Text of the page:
Hormones carry out countless body functions.

They are the signaling molecules which determine your next state— whether you are going to get angry or have a joyful time.

Basically, it signals incoming behavior or mood.

And the continuous fluctuation in the hormones bring very different feeling where the day feels gloomy; the night feels restless, etc.

When their level gets out of the designated quota, a lot of problems begin.

Erectile Dysfunction— an inability to get a firm erection good enough for sexual intercourse, is one of the problems caused by hormonal imbalance.

Human body secretes as much as 50 different hormones, and each interferes with the functioning of other hormones.

Let’s unveil some of the hormones which amplify the risk of impotence.


The thyroid gland secretes Calcitonin— a hormone responsible for maintaining the level of calcium and phosphate in the blood.

Calcium and Phosphate strengthen the body’s teeth and bones, carry the nerve response throughout the body, and contract the muscles.

Although there’s no direct link between Calcitonin and Erectile Dysfunction, a study revealed that Calcitonin-rich peptide cured impotence [1].

It means that the lack of Calcitonin hormone in the body may be an underlying cause behind ED.

Calcitonin also controls the heartbeats and brings back the rhythm— meaning a healthy heart.

And a healthy heart is good for penile erection.


The pituitary gland secretes two thyroid hormones— T3 and T4.

They play huge roles in managing the metabolism, maintaining the heart rate, and the temperature of the body.

When the gland releases less thyroid— in the case of Hypothyroidism, the rate of metabolism gets impaired.

With the change in metabolism, the testosterone level gets affected.

As the testosterone level goes down, there’s an automatic dip in sex drive and increased risk of ED [2].

Hence, the underactive thyroid can readily be associated with the dangers of impotence.


It’s a hormone produced in the anterior pituitary gland.

It stimulates the growth of testosterone in the testes.

The level of Luteinizing is measured in IU (International units) and the average range in the male body is 1.8–8.6 IU/L.

A study on 625 respondents found that the higher level of Luteinizing hormone, i.e., 8 IU or beyond have a significant risk of developing erectile dysfunction; however, samples with less Luteinizing level (lesser than 5) also had ED issues [3].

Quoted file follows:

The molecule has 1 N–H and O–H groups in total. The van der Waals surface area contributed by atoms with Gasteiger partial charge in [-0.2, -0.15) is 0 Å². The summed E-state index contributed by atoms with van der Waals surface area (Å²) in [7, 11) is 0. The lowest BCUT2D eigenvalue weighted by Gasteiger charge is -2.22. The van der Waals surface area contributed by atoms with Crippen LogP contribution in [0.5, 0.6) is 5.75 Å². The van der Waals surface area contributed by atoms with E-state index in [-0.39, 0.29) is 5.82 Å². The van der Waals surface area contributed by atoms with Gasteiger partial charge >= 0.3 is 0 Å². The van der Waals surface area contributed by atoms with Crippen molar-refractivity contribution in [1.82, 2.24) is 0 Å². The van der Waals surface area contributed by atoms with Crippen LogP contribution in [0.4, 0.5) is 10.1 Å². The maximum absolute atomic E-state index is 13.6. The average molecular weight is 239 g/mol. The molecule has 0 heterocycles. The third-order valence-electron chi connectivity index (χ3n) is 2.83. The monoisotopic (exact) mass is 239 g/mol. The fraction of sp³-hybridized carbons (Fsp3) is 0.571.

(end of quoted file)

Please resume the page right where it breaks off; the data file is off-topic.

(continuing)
Several factors contribute to Luteinizing deficiency— a condition which manifests a lesser number of sperm cells ultimately leading to low libido and making a person prone to ED.

The factors like Hypopituitarism, Kallmann syndrome, Hypothalamic suppression, Pasqualini syndrome lead to Luteinizing hormone deficiency [4].


The role of Prolactin in women is highly documented; however, males also secrete this hormone.

There’s no recorded use of Prolactin in men; nevertheless, researchers calculate its level to measure sexual satisfaction.

The Pituitary gland also releases it in the brain.

There’s no absolute theory regarding the link between prolactin level and ED; however, a study on 3,000 European men revealed that high prolactin volume in the blood (hyperprolactinemia) led to low sexual desire and eventually resulting in ED [5].

In another study, it was indicated that higher prolactin level bettered the sexual behavior in the rats.

In the brain imaging test of men, it was reported that the brain responded to the erotic pictures positively by secreting the prolactin [6].

As both the studies are contrary, it’s still not confirmed which stands right.

Hormones are challenging to manage— as you never know which hormone would interfere with the secretion of another hormone.

If you want to know about the dominant hormone, search about your current mood and hormone related to it, read about its association with ED, and ensure that you do a world of good to get them back at the average level.